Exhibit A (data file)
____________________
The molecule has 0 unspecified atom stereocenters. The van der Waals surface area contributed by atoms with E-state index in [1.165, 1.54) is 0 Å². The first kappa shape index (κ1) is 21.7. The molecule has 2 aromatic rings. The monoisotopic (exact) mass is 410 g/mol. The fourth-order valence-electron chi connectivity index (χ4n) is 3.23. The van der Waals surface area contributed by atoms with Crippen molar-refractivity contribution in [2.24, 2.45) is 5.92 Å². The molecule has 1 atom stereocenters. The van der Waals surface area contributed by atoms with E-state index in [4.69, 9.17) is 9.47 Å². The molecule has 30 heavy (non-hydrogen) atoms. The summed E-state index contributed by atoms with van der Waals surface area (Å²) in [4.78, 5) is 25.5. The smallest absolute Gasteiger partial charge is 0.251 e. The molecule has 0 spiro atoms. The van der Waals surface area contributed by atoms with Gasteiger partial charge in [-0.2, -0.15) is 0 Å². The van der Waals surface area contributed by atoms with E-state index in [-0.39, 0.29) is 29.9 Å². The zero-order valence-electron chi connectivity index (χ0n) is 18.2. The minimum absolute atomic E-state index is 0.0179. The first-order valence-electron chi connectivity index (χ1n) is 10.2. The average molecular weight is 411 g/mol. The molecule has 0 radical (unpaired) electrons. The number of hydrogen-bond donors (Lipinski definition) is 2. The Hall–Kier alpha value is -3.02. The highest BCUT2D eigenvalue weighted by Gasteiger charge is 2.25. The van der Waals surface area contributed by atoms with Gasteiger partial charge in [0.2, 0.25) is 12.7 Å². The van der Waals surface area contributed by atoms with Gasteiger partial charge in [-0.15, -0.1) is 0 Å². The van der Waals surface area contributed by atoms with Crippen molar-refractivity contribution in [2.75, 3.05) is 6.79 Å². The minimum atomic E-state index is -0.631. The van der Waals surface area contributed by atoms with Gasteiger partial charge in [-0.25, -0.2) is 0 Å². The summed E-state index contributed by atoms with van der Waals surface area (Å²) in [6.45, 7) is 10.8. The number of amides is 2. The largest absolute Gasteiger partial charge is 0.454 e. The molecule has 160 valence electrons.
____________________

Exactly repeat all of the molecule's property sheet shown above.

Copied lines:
The molecule has 0 unspecified atom stereocenters. The van der Waals surface area contributed by atoms with E-state index in [1.165, 1.54) is 0 Å². The first kappa shape index (κ1) is 21.7. The molecule has 2 aromatic rings. The monoisotopic (exact) mass is 410 g/mol. The fourth-order valence-electron chi connectivity index (χ4n) is 3.23. The van der Waals surface area contributed by atoms with Crippen molar-refractivity contribution in [2.24, 2.45) is 5.92 Å². The molecule has 1 atom stereocenters. The van der Waals surface area contributed by atoms with E-state index in [4.69, 9.17) is 9.47 Å². The molecule has 30 heavy (non-hydrogen) atoms. The summed E-state index contributed by atoms with van der Waals surface area (Å²) in [4.78, 5) is 25.5. The smallest absolute Gasteiger partial charge is 0.251 e. The molecule has 0 spiro atoms. The van der Waals surface area contributed by atoms with Gasteiger partial charge in [-0.2, -0.15) is 0 Å². The van der Waals surface area contributed by atoms with E-state index in [-0.39, 0.29) is 29.9 Å². The zero-order valence-electron chi connectivity index (χ0n) is 18.2. The minimum absolute atomic E-state index is 0.0179. The first-order valence-electron chi connectivity index (χ1n) is 10.2. The average molecular weight is 411 g/mol. The molecule has 0 radical (unpaired) electrons. The number of hydrogen-bond donors (Lipinski definition) is 2. The Hall–Kier alpha value is -3.02. The highest BCUT2D eigenvalue weighted by Gasteiger charge is 2.25. The van der Waals surface area contributed by atoms with Gasteiger partial charge in [0.2, 0.25) is 12.7 Å². The van der Waals surface area contributed by atoms with Gasteiger partial charge in [-0.15, -0.1) is 0 Å². The van der Waals surface area contributed by atoms with Crippen molar-refractivity contribution in [2.75, 3.05) is 6.79 Å². The minimum atomic E-state index is -0.631. The van der Waals surface area contributed by atoms with Gasteiger partial charge in [-0.25, -0.2) is 0 Å². The summed E-state index contributed by atoms with van der Waals surface area (Å²) in [6.45, 7) is 10.8. The number of amides is 2. The largest absolute Gasteiger partial charge is 0.454 e. The molecule has 160 valence electrons.